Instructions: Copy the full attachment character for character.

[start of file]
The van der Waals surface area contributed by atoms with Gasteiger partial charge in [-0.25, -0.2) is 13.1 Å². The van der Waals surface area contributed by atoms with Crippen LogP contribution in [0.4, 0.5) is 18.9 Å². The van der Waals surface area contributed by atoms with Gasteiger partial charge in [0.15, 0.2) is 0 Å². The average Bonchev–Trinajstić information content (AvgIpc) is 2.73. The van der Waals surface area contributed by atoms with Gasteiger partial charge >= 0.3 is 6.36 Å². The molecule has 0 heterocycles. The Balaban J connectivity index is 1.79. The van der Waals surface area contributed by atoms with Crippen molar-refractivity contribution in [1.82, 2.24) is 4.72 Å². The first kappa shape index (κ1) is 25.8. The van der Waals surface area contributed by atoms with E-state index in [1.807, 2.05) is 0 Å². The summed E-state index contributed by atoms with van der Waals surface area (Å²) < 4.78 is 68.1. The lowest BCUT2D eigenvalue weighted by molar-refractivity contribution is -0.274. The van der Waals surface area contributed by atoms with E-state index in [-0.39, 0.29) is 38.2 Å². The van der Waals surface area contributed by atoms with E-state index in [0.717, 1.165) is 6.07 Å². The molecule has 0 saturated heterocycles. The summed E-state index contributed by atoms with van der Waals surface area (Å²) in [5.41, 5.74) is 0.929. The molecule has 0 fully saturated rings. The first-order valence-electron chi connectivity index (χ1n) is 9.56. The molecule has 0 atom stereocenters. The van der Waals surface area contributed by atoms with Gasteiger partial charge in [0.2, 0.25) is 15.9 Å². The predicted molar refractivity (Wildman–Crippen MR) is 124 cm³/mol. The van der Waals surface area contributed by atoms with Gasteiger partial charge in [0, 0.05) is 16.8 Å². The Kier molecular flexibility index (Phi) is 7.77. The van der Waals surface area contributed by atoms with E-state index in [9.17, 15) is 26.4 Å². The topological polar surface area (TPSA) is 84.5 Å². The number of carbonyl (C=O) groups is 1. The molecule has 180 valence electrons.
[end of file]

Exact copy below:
The van der Waals surface area contributed by atoms with Gasteiger partial charge in [-0.25, -0.2) is 13.1 Å². The van der Waals surface area contributed by atoms with Crippen LogP contribution in [0.4, 0.5) is 18.9 Å². The van der Waals surface area contributed by atoms with Gasteiger partial charge in [0.15, 0.2) is 0 Å². The average Bonchev–Trinajstić information content (AvgIpc) is 2.73. The van der Waals surface area contributed by atoms with Gasteiger partial charge >= 0.3 is 6.36 Å². The molecule has 0 heterocycles. The Balaban J connectivity index is 1.79. The van der Waals surface area contributed by atoms with Crippen molar-refractivity contribution in [1.82, 2.24) is 4.72 Å². The first kappa shape index (κ1) is 25.8. The van der Waals surface area contributed by atoms with E-state index in [1.807, 2.05) is 0 Å². The summed E-state index contributed by atoms with van der Waals surface area (Å²) < 4.78 is 68.1. The lowest BCUT2D eigenvalue weighted by molar-refractivity contribution is -0.274. The van der Waals surface area contributed by atoms with E-state index in [-0.39, 0.29) is 38.2 Å². The van der Waals surface area contributed by atoms with E-state index in [0.717, 1.165) is 6.07 Å². The molecule has 0 saturated heterocycles. The summed E-state index contributed by atoms with van der Waals surface area (Å²) in [5.41, 5.74) is 0.929. The molecule has 0 fully saturated rings. The first-order valence-electron chi connectivity index (χ1n) is 9.56. The molecule has 0 atom stereocenters. The van der Waals surface area contributed by atoms with Gasteiger partial charge in [0.2, 0.25) is 15.9 Å². The predicted molar refractivity (Wildman–Crippen MR) is 124 cm³/mol. The van der Waals surface area contributed by atoms with Gasteiger partial charge in [0, 0.05) is 16.8 Å². The Kier molecular flexibility index (Phi) is 7.77. The van der Waals surface area contributed by atoms with E-state index in [9.17, 15) is 26.4 Å². The topological polar surface area (TPSA) is 84.5 Å². The number of carbonyl (C=O) groups is 1. The molecule has 180 valence electrons.